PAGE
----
Endocrine Active Effects on Turtle Embryonic Development

Science Center Objects

The Challenge: Emerging contaminants may be in part responsible for recent endocrine disruption observed in fish in the Chesapeake Bay watershed. Endocrine active compounds implicated in the decline of fish populations may affect other wildlife as well. There are 6 species of turtles and 5 of snakes living within the main-stem and tidal areas of the Bay. As poikilotherms, reptiles are dependent on their surrounding habitat for seasonal and daily physiological and behavioral processes. In many cases, their response to changes in their environment is regulated directly or indirectly by their endocrine system. Because embryonic development and reproductive systems are so divergent in the reptilian class, to date in situ EDC research has focused on the oviparous reptile model.

The Science: Most turtles occupy a high trophic position, have limited geographic home ranges, and therefore can bioaccumulate locally available chemical contaminants. Many turtle species exhibit environmental sex determination: gender is based on the temperature range in which the embryos develop. As estrogens and the aromatase enzyme play a significant role this process, gender outcome can be manipulated experimentally to screen for effects from endocrine disrupting or emerging contaminants. Commercially available fresh red eared slider eggs will be artificially incubated at 26°C , the male producing temperature for this species, and will be exposed to extracts of water collected from a series of contaminated field sites. Measurements on the chemical taken up into the embryo will be analyzed to assess exposure, and a series of biochemical and endocrine related endpoints will be collected on hatchlings to evaluate potential effects on gonadal and other organs development. Abbreviated trials will be conducted on 2 additional turtle species to assess relative species sensitivity. Embryos and hatchlings will be processed as described above for the RES.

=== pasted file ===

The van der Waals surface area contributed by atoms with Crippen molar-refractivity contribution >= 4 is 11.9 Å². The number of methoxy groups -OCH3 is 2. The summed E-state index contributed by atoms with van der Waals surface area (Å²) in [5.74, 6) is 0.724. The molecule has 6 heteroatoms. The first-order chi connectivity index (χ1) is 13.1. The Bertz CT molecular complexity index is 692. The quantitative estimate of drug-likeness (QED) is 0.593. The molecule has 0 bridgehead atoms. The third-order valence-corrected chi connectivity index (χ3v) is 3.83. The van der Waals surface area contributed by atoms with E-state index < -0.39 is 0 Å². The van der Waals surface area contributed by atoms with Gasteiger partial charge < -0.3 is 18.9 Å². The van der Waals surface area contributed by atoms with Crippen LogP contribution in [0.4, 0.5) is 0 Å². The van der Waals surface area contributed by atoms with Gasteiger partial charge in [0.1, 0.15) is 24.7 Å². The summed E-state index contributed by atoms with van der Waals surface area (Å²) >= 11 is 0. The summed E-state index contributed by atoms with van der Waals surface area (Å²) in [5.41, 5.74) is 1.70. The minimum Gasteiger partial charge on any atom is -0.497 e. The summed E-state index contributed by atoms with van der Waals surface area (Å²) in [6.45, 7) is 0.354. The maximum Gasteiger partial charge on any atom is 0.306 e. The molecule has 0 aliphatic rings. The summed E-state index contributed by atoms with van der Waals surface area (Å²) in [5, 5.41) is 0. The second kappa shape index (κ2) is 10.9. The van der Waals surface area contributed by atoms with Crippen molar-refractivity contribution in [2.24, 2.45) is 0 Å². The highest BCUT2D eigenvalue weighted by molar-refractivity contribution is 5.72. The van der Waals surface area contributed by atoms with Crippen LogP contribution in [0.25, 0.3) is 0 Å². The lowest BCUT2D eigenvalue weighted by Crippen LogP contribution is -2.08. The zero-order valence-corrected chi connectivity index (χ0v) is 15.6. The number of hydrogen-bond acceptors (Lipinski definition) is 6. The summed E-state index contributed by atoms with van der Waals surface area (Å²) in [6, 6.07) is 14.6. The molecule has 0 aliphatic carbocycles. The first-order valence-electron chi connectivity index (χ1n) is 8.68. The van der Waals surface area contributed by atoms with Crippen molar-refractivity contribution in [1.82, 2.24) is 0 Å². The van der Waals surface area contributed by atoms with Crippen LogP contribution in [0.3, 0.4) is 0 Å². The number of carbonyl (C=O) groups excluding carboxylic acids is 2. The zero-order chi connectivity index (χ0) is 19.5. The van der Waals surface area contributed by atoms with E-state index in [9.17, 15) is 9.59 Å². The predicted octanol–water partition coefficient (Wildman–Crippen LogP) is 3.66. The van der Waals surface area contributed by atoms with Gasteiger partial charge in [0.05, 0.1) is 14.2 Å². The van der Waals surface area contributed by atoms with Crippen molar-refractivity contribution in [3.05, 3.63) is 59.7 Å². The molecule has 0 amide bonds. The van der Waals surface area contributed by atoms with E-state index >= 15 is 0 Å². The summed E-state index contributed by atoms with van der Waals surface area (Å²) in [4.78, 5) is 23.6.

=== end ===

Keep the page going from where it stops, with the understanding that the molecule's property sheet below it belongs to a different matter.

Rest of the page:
The Future: This study proposes a novel, environmentally relevant exposure protocol for assessing the sensitivity in oviparous reptiles. Data collected on exposure and effects will be analyzed to evaluate reptilian responses to environmental endocrine chemicals and the effectiveness of the protocol. Additional endpoints related to hatchling behaviors and metabolic costs may be sought to further enhance our understanding of risk assessment in poikilothermic vertebrates.